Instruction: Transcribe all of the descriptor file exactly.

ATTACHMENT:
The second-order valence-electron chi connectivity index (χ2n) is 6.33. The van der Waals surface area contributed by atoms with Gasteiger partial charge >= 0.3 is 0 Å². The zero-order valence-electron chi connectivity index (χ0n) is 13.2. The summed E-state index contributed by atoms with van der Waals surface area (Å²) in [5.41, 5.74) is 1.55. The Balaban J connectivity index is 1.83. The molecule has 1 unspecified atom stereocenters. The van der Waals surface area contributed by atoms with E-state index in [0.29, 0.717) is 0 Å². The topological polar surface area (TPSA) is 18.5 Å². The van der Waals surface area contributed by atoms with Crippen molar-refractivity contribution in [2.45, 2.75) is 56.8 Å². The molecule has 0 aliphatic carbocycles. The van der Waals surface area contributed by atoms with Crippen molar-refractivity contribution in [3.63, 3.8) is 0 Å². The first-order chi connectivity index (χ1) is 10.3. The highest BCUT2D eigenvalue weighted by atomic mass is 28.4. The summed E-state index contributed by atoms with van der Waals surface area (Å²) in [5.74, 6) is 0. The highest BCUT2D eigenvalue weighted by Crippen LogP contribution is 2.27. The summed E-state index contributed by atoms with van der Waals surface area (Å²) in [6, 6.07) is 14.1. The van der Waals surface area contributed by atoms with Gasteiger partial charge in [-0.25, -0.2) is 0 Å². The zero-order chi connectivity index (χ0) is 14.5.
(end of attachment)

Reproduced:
The second-order valence-electron chi connectivity index (χ2n) is 6.33. The van der Waals surface area contributed by atoms with Gasteiger partial charge >= 0.3 is 0 Å². The zero-order valence-electron chi connectivity index (χ0n) is 13.2. The summed E-state index contributed by atoms with van der Waals surface area (Å²) in [5.41, 5.74) is 1.55. The Balaban J connectivity index is 1.83. The molecule has 1 unspecified atom stereocenters. The van der Waals surface area contributed by atoms with E-state index in [0.29, 0.717) is 0 Å². The topological polar surface area (TPSA) is 18.5 Å². The van der Waals surface area contributed by atoms with Crippen molar-refractivity contribution in [2.45, 2.75) is 56.8 Å². The molecule has 0 aliphatic carbocycles. The van der Waals surface area contributed by atoms with Crippen molar-refractivity contribution in [3.63, 3.8) is 0 Å². The first-order chi connectivity index (χ1) is 10.3. The highest BCUT2D eigenvalue weighted by atomic mass is 28.4. The summed E-state index contributed by atoms with van der Waals surface area (Å²) in [5.74, 6) is 0. The highest BCUT2D eigenvalue weighted by Crippen LogP contribution is 2.27. The summed E-state index contributed by atoms with van der Waals surface area (Å²) in [6, 6.07) is 14.1. The van der Waals surface area contributed by atoms with Gasteiger partial charge in [-0.25, -0.2) is 0 Å². The zero-order chi connectivity index (χ0) is 14.5.